In the last of these three rooms are two paintings that in different ways reveal the full extent of Hockney’s technical mastery of painting. Mt. Fuji and Flowers (1974) and Contre-Jour in the French Style (1974) are both mesmerisingly beautiful.

The exhibition leads us on to a room (Close Looking) that contains sketches from Hockney’s extensive travels and some truly exquisite drawn portraits. They provide a welcome break from the preceding huge canvases. This room is particularly popular with other viewers; they take much longer to stop and discuss. It prepares us for what comes next (A Bigger Photography.)

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The Scrabble Game 1983 Photographic collage 99cm x 147cm

Hockney found photography an inadequate means to make pictures. He felt it was limited by the one-point perspective and the “frozen moment” of the image. Allowing himself the influence of cubism, he embarked on a process involving hundreds of photographs per work that resulted in some of the most arresting pictures – including portraits – ever produced by this medium. Fast forward four rooms to The Four Seasons (2010-2011.) On each wall of a square hang nine crystal-clear video screens that show a coordinated nine-screen-slo-mo-scene of the same English country lane; but each wall is dedicated to one of the four seasons. I am captivated and abandon any attempt to find adequate words. I steal them from the catalogue: “high-def post cubist movie”! And Hockney’s extraordinary digital adventure has only just begun!

The three intervening rooms (Experiences of Space, Experiences of Place and The Wolds) comprise large brightly coloured canvases painted from the early 1980s through to 2009. People move past them quickly. Experiences of Space is strongly influenced by Picasso and Chinese scroll painting as Hockney freely admits. These paintings also reflect Hockney’s interest in the design of theatre sets. Perspective is flattened and one’s eye is forced to move around the fragments of the composition. The provenance of Experiences of Place is Hockney’s draw to wide open spaces. It is the least approachable part of the whole exhibition. The three garish renditions of the Grand Canyon do not work as landscape pictures. The Wolds brings Hockney back to England. These large, bright, multi-canvas, non-naturalistic landscapes are certainly intriguing but don’t set my senses a-buzz.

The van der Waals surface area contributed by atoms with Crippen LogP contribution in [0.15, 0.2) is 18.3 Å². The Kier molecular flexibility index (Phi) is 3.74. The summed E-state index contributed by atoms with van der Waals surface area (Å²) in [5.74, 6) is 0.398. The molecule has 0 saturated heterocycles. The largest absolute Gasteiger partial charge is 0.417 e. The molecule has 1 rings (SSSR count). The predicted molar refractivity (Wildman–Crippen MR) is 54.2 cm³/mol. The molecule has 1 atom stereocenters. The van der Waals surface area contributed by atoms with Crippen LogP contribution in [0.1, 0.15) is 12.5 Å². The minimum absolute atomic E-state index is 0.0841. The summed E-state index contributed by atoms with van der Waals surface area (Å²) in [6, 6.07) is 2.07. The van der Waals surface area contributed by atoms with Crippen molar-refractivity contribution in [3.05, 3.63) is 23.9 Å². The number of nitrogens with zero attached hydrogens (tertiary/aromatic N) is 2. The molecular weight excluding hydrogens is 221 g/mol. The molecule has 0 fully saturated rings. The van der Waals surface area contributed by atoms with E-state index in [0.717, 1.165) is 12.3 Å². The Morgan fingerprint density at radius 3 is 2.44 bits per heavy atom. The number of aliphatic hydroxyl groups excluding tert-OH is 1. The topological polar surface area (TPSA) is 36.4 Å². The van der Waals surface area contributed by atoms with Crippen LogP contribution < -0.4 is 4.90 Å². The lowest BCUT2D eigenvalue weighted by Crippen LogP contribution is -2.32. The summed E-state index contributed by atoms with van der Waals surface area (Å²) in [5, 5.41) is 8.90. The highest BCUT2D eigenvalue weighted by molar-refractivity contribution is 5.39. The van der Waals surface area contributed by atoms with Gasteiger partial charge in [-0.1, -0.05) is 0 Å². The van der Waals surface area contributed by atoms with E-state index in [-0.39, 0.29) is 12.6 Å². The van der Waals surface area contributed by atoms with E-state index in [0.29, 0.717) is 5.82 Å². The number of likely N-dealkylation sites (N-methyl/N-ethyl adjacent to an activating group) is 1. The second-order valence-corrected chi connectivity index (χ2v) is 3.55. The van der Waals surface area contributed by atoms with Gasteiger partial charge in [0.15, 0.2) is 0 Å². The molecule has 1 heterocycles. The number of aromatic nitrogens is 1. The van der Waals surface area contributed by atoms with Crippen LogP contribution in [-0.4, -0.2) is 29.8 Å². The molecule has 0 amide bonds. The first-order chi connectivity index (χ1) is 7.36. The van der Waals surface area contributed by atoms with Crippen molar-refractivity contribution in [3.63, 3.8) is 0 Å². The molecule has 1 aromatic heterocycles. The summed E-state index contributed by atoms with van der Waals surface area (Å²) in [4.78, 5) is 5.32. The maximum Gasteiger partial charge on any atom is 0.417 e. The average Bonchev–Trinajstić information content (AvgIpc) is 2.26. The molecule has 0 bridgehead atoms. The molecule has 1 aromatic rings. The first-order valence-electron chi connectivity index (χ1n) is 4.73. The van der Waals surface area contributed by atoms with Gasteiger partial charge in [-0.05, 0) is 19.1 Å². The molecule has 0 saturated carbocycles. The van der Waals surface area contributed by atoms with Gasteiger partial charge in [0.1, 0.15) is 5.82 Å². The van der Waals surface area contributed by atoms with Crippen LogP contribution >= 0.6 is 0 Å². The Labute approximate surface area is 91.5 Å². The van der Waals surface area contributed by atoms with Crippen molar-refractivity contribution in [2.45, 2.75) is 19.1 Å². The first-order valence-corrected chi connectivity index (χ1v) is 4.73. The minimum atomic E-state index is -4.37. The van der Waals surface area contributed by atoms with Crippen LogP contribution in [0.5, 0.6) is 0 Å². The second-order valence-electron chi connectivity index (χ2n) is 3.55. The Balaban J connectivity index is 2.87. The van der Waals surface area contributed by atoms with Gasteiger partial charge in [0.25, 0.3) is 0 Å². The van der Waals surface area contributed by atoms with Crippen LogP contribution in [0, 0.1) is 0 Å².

The penultimate room (Yorkshire and Hollywood) contains 25 closely mounted, stunning charcoal drawings from 2013 of a springtime Yorkshire woodland. Shortly after their completion, Hockney returned to his home in Hollywood where, in 2015, he completed his most recent large canvases of his garden and famous blue balcony. Hockney is now 80 years old. Is the juxtaposition of the spring drawings with these paintings to be seen as a kind of beginning and end? Are we about to arrive in the final scene of an epic film?

I stand in the middle of the last room (iPads) surrounded by his digital paintings done between 2009 and 2016. Some evolve as I watch. I am enthralled as an original Hockney of a small cactus in a red pot in a blue mug on a yellow tablecloth appears in front of me over two minutes. Every style, subject, influence and medium finds its way onto these screens. His extraordinary trajectory is encapsulated here. It is the most brilliant summary of his life’s work and of the exhibition. It is also his legacy. However, I suspect Hockney’s trajectory is yet to come to ground. Whilst this room may, in reality and metaphorically, represent the final scenes of Hockney’s blockbuster, there is a hint of more to come; another episode. A bigger exhibition even?

So, here’s what I think. This is the most important, beautiful and satisfying exhibition you will see. Go! Even if you are determined to dislike or dismiss Hockney’s work, go! Mix with the crowd! Get stuck in! Lap it all up! Be outraged! Be awed!

All images of David Hockney’s work are reproduced here thanks to Tate Britain.

He photographs the songs of Charles Aznavour!

This is photography in a league of its own. Imagine you have the words of songs on paper with no opportunity to hear them sung. Imagine also that the songs are amongst the most iconic of French songs sung by one of the most iconic of French singers. In his exhibition “Viens voir les comédiens,” photographer Patrice Fileppi sets out to deliver via images the passion, heartbreak, despair, nostalgia, jealousy and love-misery that the songs of Charles Aznavour engage. Does he succeed? You bet!